Who says men can’t multi-task? I was engaged in a delicate three-way operation. Looking up at the electronic screen that would let me know what platform the 18.56 to Gerrards Cross would leave on while simultaneously eating a fragrant Chicken Royale and glancing at my phone for updates on waterlogged pitches. As the Chicken Royale, coated from end to end with mayonnaise, made its final journey from wrapping to mouth, platform 4 appeared on the screen. One final check of my phone. Nothing. The game was still on. There was no turning back now.
Thankfully there seemed to be no suggestion that this game would ever not go ahead, despite plenty of other games falling victim to the afternoon’s deluge. I arrived at Northolt Park and made my way through the quiet residential streets of North West London. My destination, as you may have guessed by now, was the Earlsmead Stadium, my 97th ground for a Chiltern Railways derby between Harrow Borough and Beaconsfield Town.
Competition: Southern League Premier South
Ground: Earlsmead Stadium
Refreshments: £3.40 (two teas and a Mars bar)
Dogs spotted: None
Who are ya, Harrow Borough?
Harrow Borough, known by the locals, as ‘the Reds’ were founded in 1933 as Roxonian FC – a better name if you ask me. You probably didn’t. They joined the Spartan League the following year and changed their name to Harrow Town later in the decade. In the late 1950s, Harrow finally won promotion from the Spartan League and joined the Delphian League which disbanded in 1964.
Harrow were accepted into the Athenian League following the collapse of the Delphian League. They changed their name to Harrow Borough in 1967. Eight years later they were accepted into the Isthmian League. It was the start of a 43-year relationship between the club and the league. The Reds improved rapidly. They were crowned Champions in 1984 and twice turned down financially risky promotions to the Football League.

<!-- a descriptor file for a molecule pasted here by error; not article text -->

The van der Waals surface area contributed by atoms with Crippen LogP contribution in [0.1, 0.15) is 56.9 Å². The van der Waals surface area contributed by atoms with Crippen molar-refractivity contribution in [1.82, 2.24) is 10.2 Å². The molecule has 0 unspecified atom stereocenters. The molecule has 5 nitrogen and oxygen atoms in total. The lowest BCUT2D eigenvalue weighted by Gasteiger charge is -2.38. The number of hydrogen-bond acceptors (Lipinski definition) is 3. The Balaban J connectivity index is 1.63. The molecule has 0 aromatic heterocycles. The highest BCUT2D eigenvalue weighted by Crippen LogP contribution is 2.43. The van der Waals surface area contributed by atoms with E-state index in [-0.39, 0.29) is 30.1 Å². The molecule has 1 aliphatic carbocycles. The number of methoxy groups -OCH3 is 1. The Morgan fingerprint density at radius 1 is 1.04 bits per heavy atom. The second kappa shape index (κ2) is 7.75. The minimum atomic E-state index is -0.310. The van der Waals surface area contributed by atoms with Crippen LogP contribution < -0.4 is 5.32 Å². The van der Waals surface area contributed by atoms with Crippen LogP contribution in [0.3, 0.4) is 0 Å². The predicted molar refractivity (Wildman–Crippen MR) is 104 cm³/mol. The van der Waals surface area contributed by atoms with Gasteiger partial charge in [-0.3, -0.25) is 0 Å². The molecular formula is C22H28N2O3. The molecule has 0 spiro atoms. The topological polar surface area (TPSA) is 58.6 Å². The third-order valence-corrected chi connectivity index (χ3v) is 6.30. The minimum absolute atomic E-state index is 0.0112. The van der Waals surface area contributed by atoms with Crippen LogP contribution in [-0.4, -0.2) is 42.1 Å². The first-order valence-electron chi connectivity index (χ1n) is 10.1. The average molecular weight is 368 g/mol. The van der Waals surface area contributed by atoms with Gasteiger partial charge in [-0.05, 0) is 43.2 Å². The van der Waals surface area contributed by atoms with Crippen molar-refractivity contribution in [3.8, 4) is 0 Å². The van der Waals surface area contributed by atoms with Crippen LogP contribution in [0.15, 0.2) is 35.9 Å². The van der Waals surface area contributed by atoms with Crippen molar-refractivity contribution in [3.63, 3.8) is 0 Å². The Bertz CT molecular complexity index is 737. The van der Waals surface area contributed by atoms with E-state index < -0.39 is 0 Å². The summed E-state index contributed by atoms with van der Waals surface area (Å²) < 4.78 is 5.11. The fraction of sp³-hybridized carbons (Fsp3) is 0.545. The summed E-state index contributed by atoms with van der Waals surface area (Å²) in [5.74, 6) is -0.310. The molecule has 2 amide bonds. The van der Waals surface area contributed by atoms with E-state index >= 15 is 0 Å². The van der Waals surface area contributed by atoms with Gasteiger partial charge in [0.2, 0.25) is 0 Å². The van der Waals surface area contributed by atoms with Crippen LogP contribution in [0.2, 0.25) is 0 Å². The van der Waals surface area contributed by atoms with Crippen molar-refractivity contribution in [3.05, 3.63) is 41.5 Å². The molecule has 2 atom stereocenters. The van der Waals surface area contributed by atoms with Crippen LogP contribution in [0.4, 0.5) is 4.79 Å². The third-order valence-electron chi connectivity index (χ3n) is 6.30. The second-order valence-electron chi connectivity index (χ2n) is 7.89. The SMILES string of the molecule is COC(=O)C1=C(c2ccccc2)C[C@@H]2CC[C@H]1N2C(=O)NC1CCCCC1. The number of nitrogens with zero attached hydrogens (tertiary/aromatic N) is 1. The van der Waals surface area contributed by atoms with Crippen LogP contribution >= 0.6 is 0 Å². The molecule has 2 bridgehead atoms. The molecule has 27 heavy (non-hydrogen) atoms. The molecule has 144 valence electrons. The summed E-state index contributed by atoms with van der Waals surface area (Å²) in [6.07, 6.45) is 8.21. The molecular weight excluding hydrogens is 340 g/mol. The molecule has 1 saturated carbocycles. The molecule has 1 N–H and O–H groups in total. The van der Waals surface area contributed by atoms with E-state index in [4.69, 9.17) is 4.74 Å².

After the success of the 1980s, Harrow settled into a pattern of mid-table stability with a few seasons of surviving relegation for good measure. They only troubled the writers of promotion play-off previews once in 2011, losing a semi-final 3-2 to Tonbridge Angels after extra time. In the summer of 2018, the Harrow Borough Isthmian League marriage came to an end with a trial separation. The Reds were moved over to the new Southern League Premier South as part of a non-league restructure.
Ground 97: Earlsmead Stadium
The ground is a 10 minute walk from Northolt Park Station. Head for Somervell Road as you exit the station. Then take a right up Carlyon Road and then a left onto Earlsmead. There is also a good sized car park at the ground. It’s one of those grounds that’s hidden away in amongst its suburban surroundings that then expands in front of your eyes as you enter. It’s a well set up ground with a nicely equipped seating area on one side and plenty of covered terracing – a must on a night like this.
Although there was no suggestion of pitch inspections the pitch resonated the kind of squelch that makes the unlucky soul charged with washing the kit quake in his or her boots. ‘Proper football men’, however, tingle with glee at the prospect of a throwback game of wild sliding challenges and kits too muddy to make out the name of the shirt sponsors. One of which, in this case, happened to be UNILAD, the viral publisher that reportedly went into administration shortly before it was bought by a rival viral publisher.